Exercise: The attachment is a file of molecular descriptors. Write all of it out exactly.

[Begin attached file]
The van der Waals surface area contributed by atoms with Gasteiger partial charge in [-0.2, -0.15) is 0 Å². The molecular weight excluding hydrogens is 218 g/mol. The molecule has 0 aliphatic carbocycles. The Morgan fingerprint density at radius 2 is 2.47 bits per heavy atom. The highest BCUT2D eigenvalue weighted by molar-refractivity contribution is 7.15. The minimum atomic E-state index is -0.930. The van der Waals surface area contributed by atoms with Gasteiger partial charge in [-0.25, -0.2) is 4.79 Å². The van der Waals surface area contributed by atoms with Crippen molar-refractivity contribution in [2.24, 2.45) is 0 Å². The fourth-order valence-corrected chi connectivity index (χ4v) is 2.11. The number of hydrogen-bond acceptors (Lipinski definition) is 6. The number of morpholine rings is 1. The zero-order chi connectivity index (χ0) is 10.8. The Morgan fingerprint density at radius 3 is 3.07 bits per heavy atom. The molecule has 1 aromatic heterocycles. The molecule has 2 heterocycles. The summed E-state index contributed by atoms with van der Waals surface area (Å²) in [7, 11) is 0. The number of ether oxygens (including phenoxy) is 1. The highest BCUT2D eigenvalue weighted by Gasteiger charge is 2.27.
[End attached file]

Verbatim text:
The van der Waals surface area contributed by atoms with Gasteiger partial charge in [-0.2, -0.15) is 0 Å². The molecular weight excluding hydrogens is 218 g/mol. The molecule has 0 aliphatic carbocycles. The Morgan fingerprint density at radius 2 is 2.47 bits per heavy atom. The highest BCUT2D eigenvalue weighted by molar-refractivity contribution is 7.15. The minimum atomic E-state index is -0.930. The van der Waals surface area contributed by atoms with Gasteiger partial charge in [-0.25, -0.2) is 4.79 Å². The van der Waals surface area contributed by atoms with Crippen molar-refractivity contribution in [2.24, 2.45) is 0 Å². The fourth-order valence-corrected chi connectivity index (χ4v) is 2.11. The number of hydrogen-bond acceptors (Lipinski definition) is 6. The number of morpholine rings is 1. The zero-order chi connectivity index (χ0) is 10.8. The Morgan fingerprint density at radius 3 is 3.07 bits per heavy atom. The molecule has 1 aromatic heterocycles. The molecule has 2 heterocycles. The summed E-state index contributed by atoms with van der Waals surface area (Å²) in [7, 11) is 0. The number of ether oxygens (including phenoxy) is 1. The highest BCUT2D eigenvalue weighted by Gasteiger charge is 2.27.